Putting A Spanner In The Works Of Scammers
Tue May 30 2023
Shane McCabe, strategic account manager, Insurance, Ireland, LexisNexis Risk Solutions
Insurance fraud comes in many guises, as Brokers Ireland members know all too well but it’s the rise in application fraud, largely due to the cost of living crisis that is creating a real cause for concern. There are two strands to this ‘front end’ fraud – the opportunistic and the organised.
First there’s the individual who attempts to ‘hide’ or ‘manipulate’ certain facts about themselves or their vehicle in the hope for a cheaper quote. It might be that they say the vehicle is parked in a garage overnight when it’s actually on the road, or it could be that they deliberately mis-state the number of claims they have had previously. This is opportunistic fraud which has been pretty difficult for brokers and their insurance partners to spot prior to policy inception.
Quote manipulation is a particular problem. In a study[i] we did in the UK last year, 48% of motor insurance buyers thought it was completely or somewhat acceptable to deliberately misstate information to obtain a lower quote. When we asked the same question to Irish insurance buyers at the tail end of 2022, the results were a little more positive but still, 25% thought it was completely or somewhat acceptable to manipulate a quote[ii]. So that means 1 in 4 quotes may be provided on the basis of inaccurate information.
Data solutions using quoting behaviour data and past claims data are evolving to help brokers identify these cases. Of course, the more that’s done to educate customers on the risks of mis-stating information in the application, the better and brokers have always played a vital role in helping consumers understand that honesty really is the only policy when buying or claiming on insurance. The alternative could prove very costly.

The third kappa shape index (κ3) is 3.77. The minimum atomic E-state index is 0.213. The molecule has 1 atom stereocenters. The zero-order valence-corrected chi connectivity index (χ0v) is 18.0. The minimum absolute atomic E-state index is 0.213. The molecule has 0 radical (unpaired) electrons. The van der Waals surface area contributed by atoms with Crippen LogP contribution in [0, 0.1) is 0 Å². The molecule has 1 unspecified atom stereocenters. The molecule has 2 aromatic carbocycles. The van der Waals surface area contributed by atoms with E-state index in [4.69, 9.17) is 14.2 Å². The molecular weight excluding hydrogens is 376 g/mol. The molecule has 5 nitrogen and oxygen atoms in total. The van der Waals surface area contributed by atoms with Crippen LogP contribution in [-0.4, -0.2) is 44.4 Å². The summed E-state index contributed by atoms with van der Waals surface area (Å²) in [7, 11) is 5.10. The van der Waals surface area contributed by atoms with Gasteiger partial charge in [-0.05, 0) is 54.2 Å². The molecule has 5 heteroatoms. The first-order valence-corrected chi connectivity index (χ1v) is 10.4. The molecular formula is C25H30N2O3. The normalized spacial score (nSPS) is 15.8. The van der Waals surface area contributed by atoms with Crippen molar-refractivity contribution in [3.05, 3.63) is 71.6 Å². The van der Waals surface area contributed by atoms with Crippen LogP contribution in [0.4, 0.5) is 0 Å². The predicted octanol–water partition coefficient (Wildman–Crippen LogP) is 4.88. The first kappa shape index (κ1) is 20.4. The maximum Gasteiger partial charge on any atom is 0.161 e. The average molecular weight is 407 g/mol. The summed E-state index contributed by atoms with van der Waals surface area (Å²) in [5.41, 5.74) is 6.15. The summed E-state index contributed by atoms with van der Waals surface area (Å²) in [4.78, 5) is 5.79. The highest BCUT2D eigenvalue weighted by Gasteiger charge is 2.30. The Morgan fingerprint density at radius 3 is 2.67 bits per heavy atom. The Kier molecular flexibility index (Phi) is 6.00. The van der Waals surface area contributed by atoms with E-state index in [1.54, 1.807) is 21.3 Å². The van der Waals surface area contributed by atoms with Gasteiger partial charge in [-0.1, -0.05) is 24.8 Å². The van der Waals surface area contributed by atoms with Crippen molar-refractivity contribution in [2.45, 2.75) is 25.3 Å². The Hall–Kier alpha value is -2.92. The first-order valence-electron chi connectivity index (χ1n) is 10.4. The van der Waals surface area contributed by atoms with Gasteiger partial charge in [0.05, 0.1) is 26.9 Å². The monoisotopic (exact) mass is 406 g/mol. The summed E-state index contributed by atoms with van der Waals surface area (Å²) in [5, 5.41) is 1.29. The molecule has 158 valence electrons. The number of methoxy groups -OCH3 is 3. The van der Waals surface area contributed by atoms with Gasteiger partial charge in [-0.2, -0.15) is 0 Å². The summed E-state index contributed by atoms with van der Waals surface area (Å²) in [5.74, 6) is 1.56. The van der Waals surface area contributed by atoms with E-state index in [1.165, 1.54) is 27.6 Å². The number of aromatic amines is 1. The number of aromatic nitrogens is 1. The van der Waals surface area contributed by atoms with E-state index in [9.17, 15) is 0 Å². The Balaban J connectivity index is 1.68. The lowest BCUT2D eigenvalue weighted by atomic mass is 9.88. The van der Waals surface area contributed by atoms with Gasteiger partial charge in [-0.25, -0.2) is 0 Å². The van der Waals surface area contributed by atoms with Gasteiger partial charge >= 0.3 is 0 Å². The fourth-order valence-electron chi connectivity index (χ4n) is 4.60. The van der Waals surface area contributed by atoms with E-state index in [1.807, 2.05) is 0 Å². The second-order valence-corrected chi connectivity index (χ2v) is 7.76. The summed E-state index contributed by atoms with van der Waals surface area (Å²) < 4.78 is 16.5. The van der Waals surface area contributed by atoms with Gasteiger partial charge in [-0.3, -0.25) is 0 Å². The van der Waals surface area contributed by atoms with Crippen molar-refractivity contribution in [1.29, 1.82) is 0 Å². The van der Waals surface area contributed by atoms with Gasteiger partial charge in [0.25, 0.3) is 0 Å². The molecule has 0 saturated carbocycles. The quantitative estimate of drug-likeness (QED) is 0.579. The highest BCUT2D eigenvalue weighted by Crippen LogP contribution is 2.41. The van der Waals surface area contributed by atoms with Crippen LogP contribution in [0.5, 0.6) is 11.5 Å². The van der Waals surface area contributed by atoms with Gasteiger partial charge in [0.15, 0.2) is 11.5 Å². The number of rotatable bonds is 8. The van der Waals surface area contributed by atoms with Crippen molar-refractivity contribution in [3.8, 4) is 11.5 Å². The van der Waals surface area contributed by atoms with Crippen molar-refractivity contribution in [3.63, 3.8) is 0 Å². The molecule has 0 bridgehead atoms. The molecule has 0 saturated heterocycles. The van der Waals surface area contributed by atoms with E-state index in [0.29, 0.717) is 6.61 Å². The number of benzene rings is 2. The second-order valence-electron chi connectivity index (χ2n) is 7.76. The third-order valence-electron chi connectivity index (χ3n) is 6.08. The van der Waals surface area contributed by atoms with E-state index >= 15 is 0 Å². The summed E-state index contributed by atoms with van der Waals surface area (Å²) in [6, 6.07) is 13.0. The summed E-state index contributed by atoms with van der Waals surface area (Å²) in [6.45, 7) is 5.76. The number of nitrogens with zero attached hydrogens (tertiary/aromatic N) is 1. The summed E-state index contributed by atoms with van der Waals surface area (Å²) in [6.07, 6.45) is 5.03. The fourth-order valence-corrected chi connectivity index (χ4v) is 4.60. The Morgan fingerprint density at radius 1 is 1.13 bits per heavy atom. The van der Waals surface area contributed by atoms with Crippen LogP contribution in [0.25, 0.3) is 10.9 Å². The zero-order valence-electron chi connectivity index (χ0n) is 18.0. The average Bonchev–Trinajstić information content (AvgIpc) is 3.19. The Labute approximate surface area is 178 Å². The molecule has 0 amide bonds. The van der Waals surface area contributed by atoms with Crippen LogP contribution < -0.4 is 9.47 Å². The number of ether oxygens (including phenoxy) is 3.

Organised application fraud is on an altogether more sinister and worrying level at this time. It’s a topic we have covered before but the latest data suggests the problem is getting worse[iii]. Ghost brokers are posing as legimitate online insurance providers to lure unsuspecting consumers with artificially low insurance quotes – usually advertised on social media or other online groups. The consumer pays for a policy in full, assuming in most cases that it’s legitimate.
Sometimes the ghost broker will add the victim as a named driver to an existing, legitimate policy, unbeknown to the victim or the main proposer of that policy. They may also set up a policy in the victim’s name then cancel it. These tactics mean they have documentation to pass on to the unwitting consumer. The scam soon comes home to roost when the victim either has an accident or is pulled over by the police for being uninsured. Either way, they have lost their money and risk losing their car.
It’s little surprise that tougher regulations on social media are being called for by LV=. This is in response to a 31% rise the insurer has seen in policy fraud from Q4 2022 to Q 2023[iv] and a 143% increase in ghost broker referrals LV= has made to the police. Aviva in November last year said ghost broking is making up 15% of all policy fraud due the cost of living crisis[v]. And just a reminder that in the past 12 months more than 55,000[vi] fraudulent motor insurance applications have been discovered by the Insurance Fraud Bureau.
As we have stressed in previous blogs for Brokers Ireland on this worrying trend, one of the best ways to tackle ghost broking is to know more about the applicant before policy inception. More often than not, a ghost broker will supply their own email address for documentation from an insurance provider. It therefore makes sense to check that email address and its digital footprint as early in the application process as possible. Does it have links to fraud? Does it bear any relation to the proposer’s name? These are the questions brokers need to ask themselves as part of the identity validation checks they undertake at the point of quote. Solutions such as LexisNexis® Emailage® Rapid can answer those questions and now more than ever that insight is needed to put a spanner in the works of insurance scammers.
[ii] 1000 insurance purchasers surveyed in the ROI, November 2022 through Maru/Hub.